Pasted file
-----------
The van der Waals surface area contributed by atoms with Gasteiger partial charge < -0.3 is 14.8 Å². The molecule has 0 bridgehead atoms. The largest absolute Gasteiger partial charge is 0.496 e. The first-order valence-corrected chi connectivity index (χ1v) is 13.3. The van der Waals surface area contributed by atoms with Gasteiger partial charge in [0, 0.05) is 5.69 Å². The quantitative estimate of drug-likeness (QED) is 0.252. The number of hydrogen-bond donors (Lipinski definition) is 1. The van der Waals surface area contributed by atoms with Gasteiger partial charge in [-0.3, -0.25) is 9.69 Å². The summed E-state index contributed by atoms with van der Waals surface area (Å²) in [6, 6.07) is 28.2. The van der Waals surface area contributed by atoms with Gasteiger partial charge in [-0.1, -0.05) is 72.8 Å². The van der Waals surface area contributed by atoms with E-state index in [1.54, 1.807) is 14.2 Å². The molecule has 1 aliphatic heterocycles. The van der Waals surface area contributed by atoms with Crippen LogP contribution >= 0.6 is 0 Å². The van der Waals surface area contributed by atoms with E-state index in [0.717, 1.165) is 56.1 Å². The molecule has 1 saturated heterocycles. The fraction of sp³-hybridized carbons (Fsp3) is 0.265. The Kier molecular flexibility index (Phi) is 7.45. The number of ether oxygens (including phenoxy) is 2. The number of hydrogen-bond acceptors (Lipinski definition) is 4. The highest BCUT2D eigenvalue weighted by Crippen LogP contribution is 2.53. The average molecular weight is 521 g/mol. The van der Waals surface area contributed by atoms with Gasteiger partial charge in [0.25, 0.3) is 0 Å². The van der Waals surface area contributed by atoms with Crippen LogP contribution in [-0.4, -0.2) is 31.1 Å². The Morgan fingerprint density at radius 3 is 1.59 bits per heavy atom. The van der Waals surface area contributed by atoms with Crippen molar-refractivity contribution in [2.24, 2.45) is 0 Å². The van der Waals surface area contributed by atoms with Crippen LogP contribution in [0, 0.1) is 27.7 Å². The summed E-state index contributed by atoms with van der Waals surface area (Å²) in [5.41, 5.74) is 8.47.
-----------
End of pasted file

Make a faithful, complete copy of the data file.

The van der Waals surface area contributed by atoms with Gasteiger partial charge < -0.3 is 14.8 Å². The molecule has 0 bridgehead atoms. The largest absolute Gasteiger partial charge is 0.496 e. The first-order valence-corrected chi connectivity index (χ1v) is 13.3. The van der Waals surface area contributed by atoms with Gasteiger partial charge in [0, 0.05) is 5.69 Å². The quantitative estimate of drug-likeness (QED) is 0.252. The number of hydrogen-bond donors (Lipinski definition) is 1. The van der Waals surface area contributed by atoms with Gasteiger partial charge in [-0.3, -0.25) is 9.69 Å². The summed E-state index contributed by atoms with van der Waals surface area (Å²) in [6, 6.07) is 28.2. The van der Waals surface area contributed by atoms with Gasteiger partial charge in [-0.1, -0.05) is 72.8 Å². The van der Waals surface area contributed by atoms with E-state index in [1.54, 1.807) is 14.2 Å². The molecule has 1 aliphatic heterocycles. The van der Waals surface area contributed by atoms with Crippen LogP contribution >= 0.6 is 0 Å². The van der Waals surface area contributed by atoms with E-state index in [0.717, 1.165) is 56.1 Å². The molecule has 1 saturated heterocycles. The fraction of sp³-hybridized carbons (Fsp3) is 0.265. The Kier molecular flexibility index (Phi) is 7.45. The number of ether oxygens (including phenoxy) is 2. The number of hydrogen-bond acceptors (Lipinski definition) is 4. The highest BCUT2D eigenvalue weighted by Crippen LogP contribution is 2.53. The average molecular weight is 521 g/mol. The van der Waals surface area contributed by atoms with Gasteiger partial charge in [0.25, 0.3) is 0 Å². The van der Waals surface area contributed by atoms with Crippen LogP contribution in [-0.4, -0.2) is 31.1 Å². The Morgan fingerprint density at radius 3 is 1.59 bits per heavy atom. The van der Waals surface area contributed by atoms with Crippen molar-refractivity contribution in [2.24, 2.45) is 0 Å². The van der Waals surface area contributed by atoms with Crippen LogP contribution in [0, 0.1) is 27.7 Å². The summed E-state index contributed by atoms with van der Waals surface area (Å²) in [5.41, 5.74) is 8.47.